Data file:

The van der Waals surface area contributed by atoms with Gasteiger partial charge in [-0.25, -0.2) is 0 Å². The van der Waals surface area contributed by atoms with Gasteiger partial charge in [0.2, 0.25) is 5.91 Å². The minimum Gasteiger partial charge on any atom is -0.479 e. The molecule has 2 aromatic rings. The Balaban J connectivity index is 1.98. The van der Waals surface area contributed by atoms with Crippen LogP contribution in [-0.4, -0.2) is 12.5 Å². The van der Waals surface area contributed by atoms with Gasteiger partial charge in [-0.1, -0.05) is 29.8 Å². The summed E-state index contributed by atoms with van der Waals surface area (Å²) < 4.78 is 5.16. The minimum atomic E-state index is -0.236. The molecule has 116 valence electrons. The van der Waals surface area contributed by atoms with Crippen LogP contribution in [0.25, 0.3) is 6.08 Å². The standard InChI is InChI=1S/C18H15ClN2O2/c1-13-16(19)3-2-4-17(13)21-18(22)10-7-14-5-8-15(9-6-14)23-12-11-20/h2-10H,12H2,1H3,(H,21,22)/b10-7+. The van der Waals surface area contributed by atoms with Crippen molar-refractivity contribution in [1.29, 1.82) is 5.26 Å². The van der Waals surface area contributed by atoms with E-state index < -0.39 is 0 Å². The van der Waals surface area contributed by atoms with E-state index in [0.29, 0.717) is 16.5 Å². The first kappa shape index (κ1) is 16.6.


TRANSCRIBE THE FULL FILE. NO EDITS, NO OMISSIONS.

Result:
The van der Waals surface area contributed by atoms with Gasteiger partial charge in [-0.25, -0.2) is 0 Å². The van der Waals surface area contributed by atoms with Gasteiger partial charge in [0.2, 0.25) is 5.91 Å². The minimum Gasteiger partial charge on any atom is -0.479 e. The molecule has 2 aromatic rings. The Balaban J connectivity index is 1.98. The van der Waals surface area contributed by atoms with Crippen LogP contribution in [-0.4, -0.2) is 12.5 Å². The van der Waals surface area contributed by atoms with Gasteiger partial charge in [-0.1, -0.05) is 29.8 Å². The summed E-state index contributed by atoms with van der Waals surface area (Å²) < 4.78 is 5.16. The minimum atomic E-state index is -0.236. The molecule has 116 valence electrons. The van der Waals surface area contributed by atoms with Crippen LogP contribution in [0.25, 0.3) is 6.08 Å². The standard InChI is InChI=1S/C18H15ClN2O2/c1-13-16(19)3-2-4-17(13)21-18(22)10-7-14-5-8-15(9-6-14)23-12-11-20/h2-10H,12H2,1H3,(H,21,22)/b10-7+. The van der Waals surface area contributed by atoms with Crippen molar-refractivity contribution in [1.29, 1.82) is 5.26 Å². The van der Waals surface area contributed by atoms with E-state index < -0.39 is 0 Å². The van der Waals surface area contributed by atoms with E-state index in [0.29, 0.717) is 16.5 Å². The first kappa shape index (κ1) is 16.6.